Ahh, the AMC Eagle! So much car-industry history wrapped up in the Eagle, which was a highly innovative machine made during the very last gasps of American Motors (and continuing as a Chrysler product, briefly, before Chrysler killed the Eagle and kept the name for its new marque, which was then slapped on a rebadged and modified Renault 25). Since I live in Colorado, I see Eagles on the street all the time— there are several daily-driver Eagles living within a few blocks of me— and I see them in the local wrecking yards. So far in this series, we’ve seen this ’79 wagon, this ’80 coupe, this GM Iron Duke-powered ’81 SX/4, this ’82 hatchback, this ’84 wagon, this ’84 wagon, and this ’85 wagon. The AMC Spirit-based SX/4 is much less common than the larger AMC Concord-based Eagles, so today’s find (in Denver, of course) is quite interesting. (Read More…)
As with so many things surrounding the bewildering swirl of Renault/AMC- and Mitsubishi-derived products sold by Chrysler brands during the late 1980s and early 1990s, the Eagle Summit wagon is something of a puzzler. The Eagle Summit car was a rebadged Mitsubishi Mirage, which itself was the same car as a Dodge/Plymouth Colt. But the Summit wagon was actually a Mitsubishi RVR, sold in the United States as the Mitsubishi Expo LRV and the Dodge/Plymouth Colt Wagon. In Europe, this thing was known as the Space Runner. Space Runner! (Read More…)
I’m at a crossroads. I’m looking for a cheap – laughably cheap – like less-than-$3,000 cheap – car for my next daily driver. It’s got to be economical (near 30 mpg hwy) and fun to drive, with decent aftermarket support (so I can throw a couple mods at it – I’m a gearhead). Oh, and since I’m 6’1″ and have a 1-year old daughter, it needs a back seat.We can skip the DSM/Mitsubishi reliability warning.
The AMC Eagle may have disappeared from public consciousness decades ago outside of Colorado, but Eagles are still all over the place in the Mile High City. I can think of a couple of daily-driven Eagle survivors within several blocks of my house (not to mention several VW Vanagon Syncros, but that’s another story), and fallen Eagles show up in Denver-area self-service wrecking yards with great regularity. In this series, we’ve seen this ’79 wagon, this ’80 coupe, this ’82 hatchback, this ’84 wagon, this ’84 wagon, and this ’85 wagon. As for the very rare AMC Spirit-based Eagle SX/4, we’ve seen just this Iron Duke-powered ’81 prior to today’s find. (Read More…)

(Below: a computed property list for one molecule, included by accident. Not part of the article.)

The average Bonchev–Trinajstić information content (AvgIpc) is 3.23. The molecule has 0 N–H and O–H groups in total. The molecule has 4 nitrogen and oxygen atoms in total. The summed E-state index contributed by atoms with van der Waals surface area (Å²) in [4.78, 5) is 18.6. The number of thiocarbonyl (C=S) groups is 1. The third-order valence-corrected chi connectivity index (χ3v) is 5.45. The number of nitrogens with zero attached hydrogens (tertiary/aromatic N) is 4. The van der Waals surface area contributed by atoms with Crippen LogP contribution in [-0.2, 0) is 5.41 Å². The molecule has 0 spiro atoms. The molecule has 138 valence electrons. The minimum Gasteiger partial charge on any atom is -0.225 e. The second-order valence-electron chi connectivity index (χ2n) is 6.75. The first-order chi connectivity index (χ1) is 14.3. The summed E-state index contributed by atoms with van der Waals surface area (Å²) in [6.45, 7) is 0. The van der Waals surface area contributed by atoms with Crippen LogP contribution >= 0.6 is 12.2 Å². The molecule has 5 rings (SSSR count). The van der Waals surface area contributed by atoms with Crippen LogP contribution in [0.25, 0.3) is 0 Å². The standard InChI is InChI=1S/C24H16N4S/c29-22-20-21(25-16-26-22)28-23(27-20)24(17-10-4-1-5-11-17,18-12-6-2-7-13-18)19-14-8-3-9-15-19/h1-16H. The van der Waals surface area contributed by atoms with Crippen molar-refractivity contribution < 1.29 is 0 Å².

Here are a few books I consider required reading for Transportation Design students: The Reckoning, Rude Awakening, All Corvettes are Red and Car: A Drama of the American Workplace. These show what it takes to make a car…to make a designer’s work come to fruition.
Sadly, during my (short) time at the College for Creative Studies, we focused on creativity at all costs: pay no attention to the business behind the curtain. So while the Honda Crosstour is a curious stylistic exercise, does this dog hunt in the real world? (Read More…)
The AMC Eagle must have sold better in Colorado than in any other part of the world, because I see so many of the things in Denver junkyards that I don’t even bother photographing most of them. This ’80, however, is a hyper-Malaise two-door with vinyl top and purple-and-red tape stripes, and that makes it special. (Read More…)
When Chrysler took over the tattered remnants of AMC in 1987, they created the “Jeep-Eagle” division in order to sell Kenosha-ized Renaults such as the Medallion and the Premier. Chrysler back then wasn’t content unless Mitsubishi got involved, and so they slapped Eagle badges on a Mitsubishi Mirage built by DSM in Illinois. This was very similar to the Geo-ization GM applied to Toyota, Isuzu, Suzuki, and Daewoo products sold in North America. You don’t see many Summits these days (you also didn’t see many of them 20 years ago) so this find in a Denver junkyard was a rare event. (Read More…)
After honoring— if that’s the right word— the junkyard-ubiquitous Ford Tempo last weekend, it seems only right to give some space to the even-more-common-in-junkyards Chrysler LH. These days, walking through the Chrysler section of a big self-service wrecking yard is a matter of searching for unusual cars in a sea of Neons, Voyagers, and Intrepids (and their badge-engineered siblings). This is about the only place where you will have no problem finding Eagle-branded vehicles. Here’s a Vision I found in Denver last month. (Read More…)
While it’s cool and all to find genuine, everyone-agrees-it’s-a-classic cars in the junkyard, what I really like to find is the cars that serve as evolutionary dead-ends or corporate-merger footnotes. The Eagle Premier is a fine example of the latter type. (Read More…)